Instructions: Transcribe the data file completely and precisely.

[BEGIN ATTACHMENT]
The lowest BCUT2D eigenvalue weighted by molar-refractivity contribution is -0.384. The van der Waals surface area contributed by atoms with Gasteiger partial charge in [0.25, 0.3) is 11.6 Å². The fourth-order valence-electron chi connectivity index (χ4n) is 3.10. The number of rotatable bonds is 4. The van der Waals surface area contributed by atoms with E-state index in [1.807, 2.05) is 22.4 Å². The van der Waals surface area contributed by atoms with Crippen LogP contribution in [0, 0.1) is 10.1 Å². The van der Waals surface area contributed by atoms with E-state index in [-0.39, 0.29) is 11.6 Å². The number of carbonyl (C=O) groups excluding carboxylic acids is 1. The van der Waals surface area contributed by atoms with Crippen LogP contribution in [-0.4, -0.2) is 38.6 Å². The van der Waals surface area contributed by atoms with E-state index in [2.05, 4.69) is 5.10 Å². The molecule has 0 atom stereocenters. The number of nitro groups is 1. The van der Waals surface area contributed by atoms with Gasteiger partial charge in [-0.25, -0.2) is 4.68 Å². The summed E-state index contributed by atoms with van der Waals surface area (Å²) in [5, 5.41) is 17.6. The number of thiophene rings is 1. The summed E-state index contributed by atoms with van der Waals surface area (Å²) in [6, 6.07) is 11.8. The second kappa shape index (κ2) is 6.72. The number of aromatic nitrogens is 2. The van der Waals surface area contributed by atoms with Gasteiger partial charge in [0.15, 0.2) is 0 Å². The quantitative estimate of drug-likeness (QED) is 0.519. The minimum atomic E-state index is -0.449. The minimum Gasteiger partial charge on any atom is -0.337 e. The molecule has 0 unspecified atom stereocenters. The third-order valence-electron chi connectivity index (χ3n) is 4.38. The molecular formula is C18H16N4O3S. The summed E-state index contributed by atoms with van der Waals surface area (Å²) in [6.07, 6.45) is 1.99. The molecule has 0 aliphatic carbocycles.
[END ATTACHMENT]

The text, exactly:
The lowest BCUT2D eigenvalue weighted by molar-refractivity contribution is -0.384. The van der Waals surface area contributed by atoms with Gasteiger partial charge in [0.25, 0.3) is 11.6 Å². The fourth-order valence-electron chi connectivity index (χ4n) is 3.10. The number of rotatable bonds is 4. The van der Waals surface area contributed by atoms with E-state index in [1.807, 2.05) is 22.4 Å². The van der Waals surface area contributed by atoms with Crippen LogP contribution in [0, 0.1) is 10.1 Å². The van der Waals surface area contributed by atoms with E-state index in [-0.39, 0.29) is 11.6 Å². The number of carbonyl (C=O) groups excluding carboxylic acids is 1. The van der Waals surface area contributed by atoms with Crippen LogP contribution in [-0.4, -0.2) is 38.6 Å². The van der Waals surface area contributed by atoms with E-state index in [2.05, 4.69) is 5.10 Å². The molecule has 0 atom stereocenters. The number of nitro groups is 1. The van der Waals surface area contributed by atoms with Gasteiger partial charge in [-0.25, -0.2) is 4.68 Å². The summed E-state index contributed by atoms with van der Waals surface area (Å²) in [5, 5.41) is 17.6. The number of thiophene rings is 1. The summed E-state index contributed by atoms with van der Waals surface area (Å²) in [6, 6.07) is 11.8. The second kappa shape index (κ2) is 6.72. The number of aromatic nitrogens is 2. The van der Waals surface area contributed by atoms with Gasteiger partial charge in [0.15, 0.2) is 0 Å². The quantitative estimate of drug-likeness (QED) is 0.519. The minimum atomic E-state index is -0.449. The minimum Gasteiger partial charge on any atom is -0.337 e. The molecule has 0 unspecified atom stereocenters. The third-order valence-electron chi connectivity index (χ3n) is 4.38. The molecular formula is C18H16N4O3S. The summed E-state index contributed by atoms with van der Waals surface area (Å²) in [6.07, 6.45) is 1.99. The molecule has 0 aliphatic carbocycles.